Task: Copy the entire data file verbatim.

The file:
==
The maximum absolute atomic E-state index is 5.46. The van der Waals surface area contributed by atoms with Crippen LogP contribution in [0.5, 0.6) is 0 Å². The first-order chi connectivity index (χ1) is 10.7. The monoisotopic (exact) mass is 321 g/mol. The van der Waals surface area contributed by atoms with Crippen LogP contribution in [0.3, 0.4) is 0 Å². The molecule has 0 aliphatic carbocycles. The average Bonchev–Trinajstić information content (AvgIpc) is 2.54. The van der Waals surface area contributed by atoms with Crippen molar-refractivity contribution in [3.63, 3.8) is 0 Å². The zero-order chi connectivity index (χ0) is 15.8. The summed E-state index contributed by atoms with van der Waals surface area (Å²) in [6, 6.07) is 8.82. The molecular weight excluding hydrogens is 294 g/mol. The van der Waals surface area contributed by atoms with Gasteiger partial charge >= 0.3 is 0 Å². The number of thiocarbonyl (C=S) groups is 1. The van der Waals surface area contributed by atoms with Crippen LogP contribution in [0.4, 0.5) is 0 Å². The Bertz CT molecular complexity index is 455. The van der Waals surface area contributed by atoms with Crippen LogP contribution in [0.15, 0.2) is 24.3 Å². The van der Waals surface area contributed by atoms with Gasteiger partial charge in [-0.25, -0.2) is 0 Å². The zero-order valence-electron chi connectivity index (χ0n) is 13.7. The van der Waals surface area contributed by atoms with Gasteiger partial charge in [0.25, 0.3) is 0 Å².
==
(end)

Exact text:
The maximum absolute atomic E-state index is 5.46. The van der Waals surface area contributed by atoms with Crippen LogP contribution in [0.5, 0.6) is 0 Å². The first-order chi connectivity index (χ1) is 10.7. The monoisotopic (exact) mass is 321 g/mol. The van der Waals surface area contributed by atoms with Crippen LogP contribution in [0.3, 0.4) is 0 Å². The molecule has 0 aliphatic carbocycles. The average Bonchev–Trinajstić information content (AvgIpc) is 2.54. The van der Waals surface area contributed by atoms with Crippen molar-refractivity contribution in [3.63, 3.8) is 0 Å². The zero-order chi connectivity index (χ0) is 15.8. The summed E-state index contributed by atoms with van der Waals surface area (Å²) in [6, 6.07) is 8.82. The molecular weight excluding hydrogens is 294 g/mol. The van der Waals surface area contributed by atoms with Gasteiger partial charge >= 0.3 is 0 Å². The number of thiocarbonyl (C=S) groups is 1. The van der Waals surface area contributed by atoms with Crippen LogP contribution in [0.4, 0.5) is 0 Å². The Bertz CT molecular complexity index is 455. The van der Waals surface area contributed by atoms with Crippen LogP contribution in [0.15, 0.2) is 24.3 Å². The van der Waals surface area contributed by atoms with Gasteiger partial charge in [-0.25, -0.2) is 0 Å². The zero-order valence-electron chi connectivity index (χ0n) is 13.7. The van der Waals surface area contributed by atoms with Gasteiger partial charge in [0.25, 0.3) is 0 Å².